Man’s response: Even Mahatma Gandhi griped when he stepped on a sharp pebble. But not all fellows are wired to implode at the mere introduction of a virus. Some of us are more prone to accentuate the possibility that a physical injury is, in fact, not just a sore shoulder, but a torn rotator cuff.
That we didn’t just bump our head on a jutting ladder from a parked work truck, but we’ve suffered a Grade III concussion. That when we crumple to the ground gripping our knee, we didn’t just “wrench” it, but it’s likely an ACL, PCL and meniscus tear that will require 18 months of rehabilitation.
We do this because heroes and great leaders in history have overcome so much to become heroes. When we take out the trash despite a head cold (or, as we put it, a SARS attack), we’re like Willis Reed, RGIII and Napoleon rolled into one. (I think I remember reading that Napoleon fought the War against Austria of 1809 just minutes after stubbing his toe and hitting his funny bone).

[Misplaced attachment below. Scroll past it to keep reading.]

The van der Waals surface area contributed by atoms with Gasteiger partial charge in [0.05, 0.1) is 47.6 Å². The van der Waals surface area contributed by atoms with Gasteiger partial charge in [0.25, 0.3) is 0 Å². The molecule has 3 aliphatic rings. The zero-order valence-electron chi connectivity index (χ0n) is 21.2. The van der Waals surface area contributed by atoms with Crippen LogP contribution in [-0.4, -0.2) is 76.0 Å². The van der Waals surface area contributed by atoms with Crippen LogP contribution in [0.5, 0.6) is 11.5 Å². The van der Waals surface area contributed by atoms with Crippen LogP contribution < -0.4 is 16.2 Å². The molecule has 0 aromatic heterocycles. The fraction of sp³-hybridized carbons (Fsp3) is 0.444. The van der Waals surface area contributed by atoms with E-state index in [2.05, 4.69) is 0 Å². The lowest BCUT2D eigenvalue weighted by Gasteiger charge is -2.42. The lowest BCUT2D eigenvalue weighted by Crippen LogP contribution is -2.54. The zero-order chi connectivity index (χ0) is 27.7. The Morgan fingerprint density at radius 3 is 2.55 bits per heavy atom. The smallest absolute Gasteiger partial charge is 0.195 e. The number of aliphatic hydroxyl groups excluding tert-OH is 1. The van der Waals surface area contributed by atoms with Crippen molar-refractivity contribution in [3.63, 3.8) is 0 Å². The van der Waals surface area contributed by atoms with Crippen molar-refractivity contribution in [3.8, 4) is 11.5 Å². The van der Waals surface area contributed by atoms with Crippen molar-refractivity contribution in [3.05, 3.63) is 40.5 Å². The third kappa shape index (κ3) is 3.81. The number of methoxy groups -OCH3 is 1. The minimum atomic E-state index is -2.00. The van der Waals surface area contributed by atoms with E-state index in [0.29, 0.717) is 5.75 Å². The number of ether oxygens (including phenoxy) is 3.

We do this because we want to be your hero, too.
How is it, that you can manage multi-million dollar projects and juggle an amazing “to do” list at work, and yet forget to pick up more than two items at the grocery store? (With a list)
Woman’s take: Better yet, how is it that the few chores you need to do at home, or the tasks on your “to do” list for our family… need constant gentle reminders? Do you know your father’s birthday? Why is your pile of laundry still sitting in the same place for a week? Did you simply forget that I have asked you NINE times to put the frame on the wall or do you just like to put things off for weeks on end?
I see your spreadsheets and your timelines for your projects, and truly they impress me. Perhaps I should make you some new spreadsheets and timelines so that the bathtub doesn’t have mold or the Christmas outside lights don’t stay up til spring…